Background, past developments and successes
In the 1980s a Channel 4 television series called ‘Years Ahead’ featured the benefits of pets for older people…to give them an interest, companionship and in the case of dogs, to encourage them to take exercise. This programme received a huge response in letters from elderly people who were worried about what would happen to their pets if they were unable to care for them because of their own illness. They were worried about being unable to afford commercial boarding fees, or having to give up their pet.
One of our founding members discovered that there was apparently no alternative care service available for pets of elderly owners so, along with a vet and a health specialist, planned a pet fostering service, to be provided by volunteers in their own homes, to give pets temporary care while their owners were unable to do so.
Following a great deal of work, a network of health and social work contacts was established, and volunteer fosterers were recruited to help support elderly owners and their pets. Pet Fostering Service Scotland was officially established in 1985 as a registered Scottish charity with a Board of trustees.
As PFSS was soon very much in demand throughout all Scotland, Area Organisers were recruited to manage the fostering requests and the fosterers in their area.
PFSS has adapted over the years to support a wide range of emergency situations, helping pet owners of all age groups who are temporarily homeless, or in respite care, or in hospital or have to leave home in an emergency situation without being able to make alternative arrangements for their pets.
The service is still provided solely by volunteers and priority is still given to pets of elderly owners; all requests for fostering are given sympathetic consideration and treated on their own merits.
We care for an average of 200 pets per year. The length of stay can vary from a weekend to a year – depending on the reason for the fostering being required.
The majority of our fostering involves cats, dogs and caged birds but, there have been offers from volunteers to care for more exotic pets. Approximately 75% of our foster pets are dogs; 20% are cats; with 5% falling under the rather broad ‘other’ category, which covers small furries, birds, fish, and we have had one or two reptiles.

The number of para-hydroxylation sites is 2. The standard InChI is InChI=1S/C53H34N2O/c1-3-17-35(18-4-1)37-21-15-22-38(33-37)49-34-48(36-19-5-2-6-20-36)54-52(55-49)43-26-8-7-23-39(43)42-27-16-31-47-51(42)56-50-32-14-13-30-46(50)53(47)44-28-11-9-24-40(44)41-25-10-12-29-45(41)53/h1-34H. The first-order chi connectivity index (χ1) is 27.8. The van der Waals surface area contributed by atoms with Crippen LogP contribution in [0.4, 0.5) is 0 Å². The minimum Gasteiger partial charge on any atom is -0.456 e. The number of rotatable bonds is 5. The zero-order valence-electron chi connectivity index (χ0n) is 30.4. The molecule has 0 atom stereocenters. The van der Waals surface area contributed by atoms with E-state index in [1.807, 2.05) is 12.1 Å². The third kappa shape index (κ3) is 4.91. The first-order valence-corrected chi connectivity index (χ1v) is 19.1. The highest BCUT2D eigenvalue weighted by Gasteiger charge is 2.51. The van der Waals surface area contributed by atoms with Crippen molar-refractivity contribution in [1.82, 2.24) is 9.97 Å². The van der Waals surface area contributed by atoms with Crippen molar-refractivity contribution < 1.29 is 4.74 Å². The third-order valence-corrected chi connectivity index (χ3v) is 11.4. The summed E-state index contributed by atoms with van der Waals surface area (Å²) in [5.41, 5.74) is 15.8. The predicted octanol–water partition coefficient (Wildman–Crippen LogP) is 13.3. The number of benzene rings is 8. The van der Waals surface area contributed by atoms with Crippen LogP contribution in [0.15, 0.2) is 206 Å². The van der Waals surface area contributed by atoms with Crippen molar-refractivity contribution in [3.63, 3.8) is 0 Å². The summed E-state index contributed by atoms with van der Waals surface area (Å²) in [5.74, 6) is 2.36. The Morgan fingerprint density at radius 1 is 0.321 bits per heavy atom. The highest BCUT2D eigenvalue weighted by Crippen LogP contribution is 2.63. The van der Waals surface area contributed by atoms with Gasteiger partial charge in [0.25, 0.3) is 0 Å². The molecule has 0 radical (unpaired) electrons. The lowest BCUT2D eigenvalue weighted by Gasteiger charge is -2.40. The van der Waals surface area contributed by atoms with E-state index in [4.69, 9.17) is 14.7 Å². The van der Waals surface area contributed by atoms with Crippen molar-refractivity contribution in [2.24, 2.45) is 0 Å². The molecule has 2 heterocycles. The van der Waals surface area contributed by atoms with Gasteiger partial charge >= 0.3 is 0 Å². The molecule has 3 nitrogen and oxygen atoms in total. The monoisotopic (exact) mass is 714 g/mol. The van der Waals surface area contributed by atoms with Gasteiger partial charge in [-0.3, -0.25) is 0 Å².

Due to the current climate there is an even greater demand for our service. We are a very low income charity and do not charge pet owners for our service. All we ask is that owners provide food for their pet and try to cover veterinary bills while their pets are in our care.
At the same time there is an ever increasing need to fundraise to cover our running costs which are largely travel costs for transporting animals and phone bills. We must also maintain our ‘Hardship Fund’ specifically kept for pets in need of emergency veterinary attention.
We rely on fundraising by volunteers, donations from people who use our service, and the generosity of the many people who work voluntarily for PFSS and make minimal claims for out-of-pocket expenses. Applications to grant-giving trusts are sometimes successful but are becoming more difficult to source.
Aims and objectives of Pet Fostering Service Scotland
Pet Fostering Service Scotland is aware of the importance of companion animals in people’s lives. Our core aims are to support pet owners who are in an emergency by providing compassionate care for their pets ( who do not understand their apparent abandonment by their owner). We aim to limit stress and anxiety to both pet and owner. If possible we will keep in touch with owners and let them know how their pet is doing.
Our volunteer base always needs more recruits to help with fostering, fundraising, publicity and administration. Please follow these volunteering opportunities on our website and get in touch by letter, email or phone. Pet Fostering Service Scotland will warmly welcome your support.